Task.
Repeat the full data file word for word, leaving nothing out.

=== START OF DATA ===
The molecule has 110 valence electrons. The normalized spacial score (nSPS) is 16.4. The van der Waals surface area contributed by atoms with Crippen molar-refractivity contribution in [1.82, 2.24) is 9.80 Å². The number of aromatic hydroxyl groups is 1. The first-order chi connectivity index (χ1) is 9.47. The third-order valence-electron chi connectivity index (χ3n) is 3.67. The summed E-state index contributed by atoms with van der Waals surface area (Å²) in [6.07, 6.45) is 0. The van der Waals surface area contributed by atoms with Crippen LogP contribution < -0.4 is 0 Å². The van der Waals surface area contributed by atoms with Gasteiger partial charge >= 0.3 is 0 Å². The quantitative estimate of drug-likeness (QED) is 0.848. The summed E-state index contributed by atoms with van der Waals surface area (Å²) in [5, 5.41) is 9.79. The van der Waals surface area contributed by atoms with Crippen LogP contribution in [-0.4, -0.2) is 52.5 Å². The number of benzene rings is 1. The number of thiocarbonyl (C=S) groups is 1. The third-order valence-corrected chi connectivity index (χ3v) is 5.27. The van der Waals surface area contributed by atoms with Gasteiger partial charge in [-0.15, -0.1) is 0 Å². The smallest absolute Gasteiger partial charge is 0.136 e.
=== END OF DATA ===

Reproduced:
The molecule has 110 valence electrons. The normalized spacial score (nSPS) is 16.4. The van der Waals surface area contributed by atoms with Crippen molar-refractivity contribution in [1.82, 2.24) is 9.80 Å². The number of aromatic hydroxyl groups is 1. The first-order chi connectivity index (χ1) is 9.47. The third-order valence-electron chi connectivity index (χ3n) is 3.67. The summed E-state index contributed by atoms with van der Waals surface area (Å²) in [6.07, 6.45) is 0. The van der Waals surface area contributed by atoms with Crippen LogP contribution < -0.4 is 0 Å². The van der Waals surface area contributed by atoms with Gasteiger partial charge >= 0.3 is 0 Å². The quantitative estimate of drug-likeness (QED) is 0.848. The summed E-state index contributed by atoms with van der Waals surface area (Å²) in [5, 5.41) is 9.79. The van der Waals surface area contributed by atoms with Crippen LogP contribution in [-0.4, -0.2) is 52.5 Å². The number of benzene rings is 1. The number of thiocarbonyl (C=S) groups is 1. The third-order valence-corrected chi connectivity index (χ3v) is 5.27. The van der Waals surface area contributed by atoms with Gasteiger partial charge in [-0.15, -0.1) is 0 Å². The smallest absolute Gasteiger partial charge is 0.136 e.